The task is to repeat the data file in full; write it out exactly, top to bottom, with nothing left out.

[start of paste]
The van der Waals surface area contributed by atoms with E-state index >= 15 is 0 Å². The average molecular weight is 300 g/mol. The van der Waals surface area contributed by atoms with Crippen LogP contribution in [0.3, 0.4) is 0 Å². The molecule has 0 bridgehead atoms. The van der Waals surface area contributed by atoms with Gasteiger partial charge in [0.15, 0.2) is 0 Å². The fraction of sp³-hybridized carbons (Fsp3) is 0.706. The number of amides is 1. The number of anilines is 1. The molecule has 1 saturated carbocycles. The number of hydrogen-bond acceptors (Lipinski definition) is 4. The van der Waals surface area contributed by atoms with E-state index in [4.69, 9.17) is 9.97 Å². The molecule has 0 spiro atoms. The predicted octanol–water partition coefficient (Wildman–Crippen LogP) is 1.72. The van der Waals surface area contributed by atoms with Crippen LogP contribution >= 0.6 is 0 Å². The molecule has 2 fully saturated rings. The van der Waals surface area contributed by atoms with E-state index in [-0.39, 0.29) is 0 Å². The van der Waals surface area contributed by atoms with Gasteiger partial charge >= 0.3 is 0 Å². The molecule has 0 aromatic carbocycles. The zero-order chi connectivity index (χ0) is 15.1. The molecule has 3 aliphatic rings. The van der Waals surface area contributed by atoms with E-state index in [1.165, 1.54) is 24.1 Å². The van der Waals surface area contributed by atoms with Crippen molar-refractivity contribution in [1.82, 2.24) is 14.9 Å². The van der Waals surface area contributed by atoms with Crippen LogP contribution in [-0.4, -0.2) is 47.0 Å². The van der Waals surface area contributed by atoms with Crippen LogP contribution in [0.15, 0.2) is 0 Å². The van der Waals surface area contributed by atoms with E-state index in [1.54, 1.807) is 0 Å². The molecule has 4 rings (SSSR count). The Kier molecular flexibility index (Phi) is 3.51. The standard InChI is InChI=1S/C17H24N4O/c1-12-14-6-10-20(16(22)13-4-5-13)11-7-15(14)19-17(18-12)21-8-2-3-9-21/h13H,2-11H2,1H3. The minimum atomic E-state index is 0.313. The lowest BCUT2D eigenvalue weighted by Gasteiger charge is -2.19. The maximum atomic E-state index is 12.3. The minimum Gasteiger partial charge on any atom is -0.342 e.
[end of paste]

The van der Waals surface area contributed by atoms with E-state index >= 15 is 0 Å². The average molecular weight is 300 g/mol. The van der Waals surface area contributed by atoms with Crippen LogP contribution in [0.3, 0.4) is 0 Å². The molecule has 0 bridgehead atoms. The van der Waals surface area contributed by atoms with Gasteiger partial charge in [0.15, 0.2) is 0 Å². The fraction of sp³-hybridized carbons (Fsp3) is 0.706. The number of amides is 1. The number of anilines is 1. The molecule has 1 saturated carbocycles. The number of hydrogen-bond acceptors (Lipinski definition) is 4. The van der Waals surface area contributed by atoms with E-state index in [4.69, 9.17) is 9.97 Å². The molecule has 0 spiro atoms. The predicted octanol–water partition coefficient (Wildman–Crippen LogP) is 1.72. The van der Waals surface area contributed by atoms with Crippen LogP contribution >= 0.6 is 0 Å². The molecule has 2 fully saturated rings. The van der Waals surface area contributed by atoms with E-state index in [-0.39, 0.29) is 0 Å². The van der Waals surface area contributed by atoms with Gasteiger partial charge >= 0.3 is 0 Å². The molecule has 0 aromatic carbocycles. The zero-order chi connectivity index (χ0) is 15.1. The molecule has 3 aliphatic rings. The van der Waals surface area contributed by atoms with E-state index in [1.165, 1.54) is 24.1 Å². The van der Waals surface area contributed by atoms with Crippen molar-refractivity contribution in [1.82, 2.24) is 14.9 Å². The van der Waals surface area contributed by atoms with Crippen LogP contribution in [-0.4, -0.2) is 47.0 Å². The van der Waals surface area contributed by atoms with Crippen LogP contribution in [0.15, 0.2) is 0 Å². The van der Waals surface area contributed by atoms with E-state index in [1.54, 1.807) is 0 Å². The molecule has 4 rings (SSSR count). The Kier molecular flexibility index (Phi) is 3.51. The standard InChI is InChI=1S/C17H24N4O/c1-12-14-6-10-20(16(22)13-4-5-13)11-7-15(14)19-17(18-12)21-8-2-3-9-21/h13H,2-11H2,1H3. The minimum atomic E-state index is 0.313. The lowest BCUT2D eigenvalue weighted by Gasteiger charge is -2.19. The maximum atomic E-state index is 12.3. The minimum Gasteiger partial charge on any atom is -0.342 e.